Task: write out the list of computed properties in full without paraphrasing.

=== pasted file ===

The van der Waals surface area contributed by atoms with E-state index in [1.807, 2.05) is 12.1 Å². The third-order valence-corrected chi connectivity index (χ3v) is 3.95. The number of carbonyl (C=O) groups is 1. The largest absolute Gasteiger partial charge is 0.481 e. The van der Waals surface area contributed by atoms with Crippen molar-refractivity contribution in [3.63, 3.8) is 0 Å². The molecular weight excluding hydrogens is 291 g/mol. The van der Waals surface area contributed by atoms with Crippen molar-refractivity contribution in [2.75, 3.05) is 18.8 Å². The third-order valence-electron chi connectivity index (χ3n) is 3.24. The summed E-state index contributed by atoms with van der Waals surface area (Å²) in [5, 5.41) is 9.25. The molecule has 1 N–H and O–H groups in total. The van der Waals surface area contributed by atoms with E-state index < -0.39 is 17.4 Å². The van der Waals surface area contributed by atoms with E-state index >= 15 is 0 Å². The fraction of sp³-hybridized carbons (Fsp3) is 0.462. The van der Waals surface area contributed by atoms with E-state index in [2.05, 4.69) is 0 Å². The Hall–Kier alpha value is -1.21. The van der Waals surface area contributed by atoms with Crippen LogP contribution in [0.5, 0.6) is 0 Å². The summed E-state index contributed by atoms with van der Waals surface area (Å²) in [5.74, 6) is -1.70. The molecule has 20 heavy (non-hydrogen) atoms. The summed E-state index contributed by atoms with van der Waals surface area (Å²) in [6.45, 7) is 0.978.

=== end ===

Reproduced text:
The van der Waals surface area contributed by atoms with E-state index in [1.807, 2.05) is 12.1 Å². The third-order valence-corrected chi connectivity index (χ3v) is 3.95. The number of carbonyl (C=O) groups is 1. The largest absolute Gasteiger partial charge is 0.481 e. The van der Waals surface area contributed by atoms with Crippen molar-refractivity contribution in [3.63, 3.8) is 0 Å². The molecular weight excluding hydrogens is 291 g/mol. The van der Waals surface area contributed by atoms with Crippen molar-refractivity contribution in [2.75, 3.05) is 18.8 Å². The third-order valence-electron chi connectivity index (χ3n) is 3.24. The summed E-state index contributed by atoms with van der Waals surface area (Å²) in [5, 5.41) is 9.25. The molecule has 1 N–H and O–H groups in total. The van der Waals surface area contributed by atoms with E-state index < -0.39 is 17.4 Å². The van der Waals surface area contributed by atoms with E-state index >= 15 is 0 Å². The fraction of sp³-hybridized carbons (Fsp3) is 0.462. The van der Waals surface area contributed by atoms with E-state index in [2.05, 4.69) is 0 Å². The Hall–Kier alpha value is -1.21. The van der Waals surface area contributed by atoms with Crippen LogP contribution in [0.5, 0.6) is 0 Å². The summed E-state index contributed by atoms with van der Waals surface area (Å²) in [5.74, 6) is -1.70. The molecule has 20 heavy (non-hydrogen) atoms. The summed E-state index contributed by atoms with van der Waals surface area (Å²) in [6.45, 7) is 0.978.